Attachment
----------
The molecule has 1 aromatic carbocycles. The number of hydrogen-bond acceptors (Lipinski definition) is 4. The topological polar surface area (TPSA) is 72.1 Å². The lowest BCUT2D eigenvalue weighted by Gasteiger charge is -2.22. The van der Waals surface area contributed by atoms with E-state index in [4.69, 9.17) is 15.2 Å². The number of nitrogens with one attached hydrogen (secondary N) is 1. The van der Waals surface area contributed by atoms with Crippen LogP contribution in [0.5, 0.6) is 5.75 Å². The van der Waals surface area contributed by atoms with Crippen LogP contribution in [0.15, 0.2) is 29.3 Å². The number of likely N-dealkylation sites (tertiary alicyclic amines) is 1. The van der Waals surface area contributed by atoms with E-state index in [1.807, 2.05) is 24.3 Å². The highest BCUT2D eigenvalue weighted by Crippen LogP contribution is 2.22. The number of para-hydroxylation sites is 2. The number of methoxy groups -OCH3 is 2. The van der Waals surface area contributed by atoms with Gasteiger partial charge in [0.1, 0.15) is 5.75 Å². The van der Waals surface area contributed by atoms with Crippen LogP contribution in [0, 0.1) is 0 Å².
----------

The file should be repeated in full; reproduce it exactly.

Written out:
The molecule has 1 aromatic carbocycles. The number of hydrogen-bond acceptors (Lipinski definition) is 4. The topological polar surface area (TPSA) is 72.1 Å². The lowest BCUT2D eigenvalue weighted by Gasteiger charge is -2.22. The van der Waals surface area contributed by atoms with E-state index in [4.69, 9.17) is 15.2 Å². The number of nitrogens with one attached hydrogen (secondary N) is 1. The van der Waals surface area contributed by atoms with Crippen LogP contribution in [0.5, 0.6) is 5.75 Å². The van der Waals surface area contributed by atoms with Crippen LogP contribution in [0.15, 0.2) is 29.3 Å². The number of likely N-dealkylation sites (tertiary alicyclic amines) is 1. The van der Waals surface area contributed by atoms with E-state index in [1.807, 2.05) is 24.3 Å². The highest BCUT2D eigenvalue weighted by Crippen LogP contribution is 2.22. The number of para-hydroxylation sites is 2. The number of methoxy groups -OCH3 is 2. The van der Waals surface area contributed by atoms with Gasteiger partial charge in [0.1, 0.15) is 5.75 Å². The van der Waals surface area contributed by atoms with Crippen LogP contribution in [0, 0.1) is 0 Å².